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'Normal Broken' Author Shares Insights from Her ‘Unimaginable’ Grief

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If you’ve seen the musical “Hamilton,” you know the heartbreaking scenes and music that deal with the loss of Alexander and Eliza Hamilton’s son. For the wife of the recent Broadway star of the show, the heartbreak of child loss was real.

Kelly Cervantes, wife of “Hamilton” actor Miguel Cervantes, has dedicated her new book “Normal Broken” to her daughter Adelaide, who died just shy of her fourth birthday after a brief life coping with a rare form of a debilitating epilepsy.

Cervantes says she created the book not to be a step-by-step grief guide but more of that kind of ideal companion. “I found what I wanted most in my grief was just someone who would sit there and hold my hand and sit in the dark places with me and then pull me out of it with a joke or a laugh,” Cervantes shared with Tulip Cremation about her grief journey. She says the book is for those experiencing any kind of loss, not just the grief of child loss.

Feeling Normal in Brokenness

The book’s title was inspired by a grief retreat Cervantes attended with other mothers who had lost children. “What I realized is that I felt so incredibly broken in my typical circles. I didn’t fit in the epilepsy and disability community that had been my home because I no longer had a daughter with those titles. I didn’t feel like I even fit in with my own family because my husband and I were grieving so differently,” she said. Cervantes found healing with these other moms who understood what she’d been through. "I felt normal in my brokenness. They understood, they saw me, no one asked me if I was OK, they just handed me a tissue and held my hand.”

Grief a ‘Deranged Chicken Dance’

Cervantes wants to normalize the grief process and help people understand that it is not a linear thing that can be solved by any “how-to,” self-help guide. “It (grief) is a deranged chicken dance,” she explained. “Someone is going to have a good day and then they are going to have two bad days. And it is unpredictable, and it is weird, and it sucks, and all of that is OK and completely normal. Grief is so normal. It makes everyone around us uncomfortable, so we end up trying to hide it away instead of just allowing it to be part of our lives and growing with us.”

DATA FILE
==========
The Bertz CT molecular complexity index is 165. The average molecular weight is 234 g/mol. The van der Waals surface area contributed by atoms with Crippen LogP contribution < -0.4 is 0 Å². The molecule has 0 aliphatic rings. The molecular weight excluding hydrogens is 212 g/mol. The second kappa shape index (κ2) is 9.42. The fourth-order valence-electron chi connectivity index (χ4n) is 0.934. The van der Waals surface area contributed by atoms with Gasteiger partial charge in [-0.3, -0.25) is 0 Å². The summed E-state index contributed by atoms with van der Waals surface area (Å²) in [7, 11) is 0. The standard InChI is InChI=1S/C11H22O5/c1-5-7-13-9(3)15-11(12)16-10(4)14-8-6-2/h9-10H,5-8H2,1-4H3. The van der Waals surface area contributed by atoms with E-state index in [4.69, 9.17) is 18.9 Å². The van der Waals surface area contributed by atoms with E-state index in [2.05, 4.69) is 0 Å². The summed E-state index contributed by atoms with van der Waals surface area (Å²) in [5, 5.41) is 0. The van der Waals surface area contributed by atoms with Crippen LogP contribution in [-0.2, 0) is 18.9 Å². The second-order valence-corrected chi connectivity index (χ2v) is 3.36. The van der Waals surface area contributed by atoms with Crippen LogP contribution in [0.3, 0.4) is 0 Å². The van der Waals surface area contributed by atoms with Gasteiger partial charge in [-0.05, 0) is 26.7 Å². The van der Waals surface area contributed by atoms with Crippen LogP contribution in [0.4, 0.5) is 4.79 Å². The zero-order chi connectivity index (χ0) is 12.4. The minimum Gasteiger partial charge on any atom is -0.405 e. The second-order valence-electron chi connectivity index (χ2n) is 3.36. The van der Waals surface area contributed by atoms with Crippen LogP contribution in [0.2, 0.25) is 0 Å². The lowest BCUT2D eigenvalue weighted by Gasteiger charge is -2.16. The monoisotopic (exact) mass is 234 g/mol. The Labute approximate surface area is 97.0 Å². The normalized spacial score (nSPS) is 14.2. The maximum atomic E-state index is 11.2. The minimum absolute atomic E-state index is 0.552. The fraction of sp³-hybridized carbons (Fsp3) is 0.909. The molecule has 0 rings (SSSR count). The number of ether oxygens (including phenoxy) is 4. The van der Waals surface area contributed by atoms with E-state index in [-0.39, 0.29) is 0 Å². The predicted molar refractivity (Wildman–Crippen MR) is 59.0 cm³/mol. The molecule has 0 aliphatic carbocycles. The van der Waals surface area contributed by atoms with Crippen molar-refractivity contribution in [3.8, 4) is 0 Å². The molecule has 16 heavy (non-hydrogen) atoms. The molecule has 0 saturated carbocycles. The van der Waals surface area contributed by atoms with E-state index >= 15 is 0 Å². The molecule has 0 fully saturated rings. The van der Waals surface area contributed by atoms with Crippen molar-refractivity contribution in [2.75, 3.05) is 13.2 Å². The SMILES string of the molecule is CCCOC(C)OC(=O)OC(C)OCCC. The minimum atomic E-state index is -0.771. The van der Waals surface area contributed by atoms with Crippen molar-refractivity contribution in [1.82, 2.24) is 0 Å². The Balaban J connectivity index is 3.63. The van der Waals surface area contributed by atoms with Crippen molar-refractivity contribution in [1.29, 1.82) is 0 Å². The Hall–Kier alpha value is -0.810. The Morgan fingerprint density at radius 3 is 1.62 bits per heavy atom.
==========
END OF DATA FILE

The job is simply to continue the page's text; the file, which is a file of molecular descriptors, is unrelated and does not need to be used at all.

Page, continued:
The book grew out of her blog, “Inchstones,” which she launched during her daughter’s illness. Cervantes says she found writing to be therapeutic. She also credits connecting with others and prescribed medications for helping her through these often-difficult years.

The Awkwardness of Child Loss

Cervantes says child loss can be awkward for others and she wishes people would have fewer assumptions about grief and grievers. The author explained, “I wish people understood that there’s nothing they could say that would make it better and to take some of the pressure off themselves. No simple line, trope or ’at least’ statement will make it better. They don’t need to assume the person wants to feel better. So many assumptions are made. Most people just want someone who is going to sit with them in that uncomfortableness.”

Cervantes fondly remembers a conversation with someone who did just that. “She didn’t ask how she died, she didn’t ask me how I was doing, she said she was so sorry, and she asked me what Adelaide was like. That to me was just the most beautiful response that someone could offer. Because we all miss our loved ones that have passed.”

She says that because of a perceived hierarchy of grief, there’s an environment where people often don’t know what to say to parents. “At some point, someone decided that there was a hierarchy for grief and that child loss was the Holy Grail of competitive grief. And I just find that to be b.s. I think that loss is loss is loss is loss and we get nowhere by competing or ranking which grief is more. It is like child loss is so ‘unimaginable,’ to borrow from “Hamilton,” people don’t want to think about it, talk about it, they don’t want to touch it.” In fact, the subject of child loss made it difficult at first for Cervantes to find a publisher. But she prevailed and is now on a nationwide book tour.

Now her hope is that her book is a comfort for those who are grieving. “I hope they find connection. I hope they feel a little more normal in their grief, a little more normal in their brokenness. I hope that they laugh a little bit. And that they are relieved of some of the guilt and heavier feelings that can come along with grief and just come to a place where maybe they are ready to heal, too.”

Kelly Cervantes is an award-winning writer, speaker, and advocate best known for her blog Inchstones, where she shared the stress, love, and joy that came with parenting her medically complex daughter, Adelaide. Since Adelaide’s passing, Kelly has continued to write candidly about her arduous and, at times, contradictory grief journey.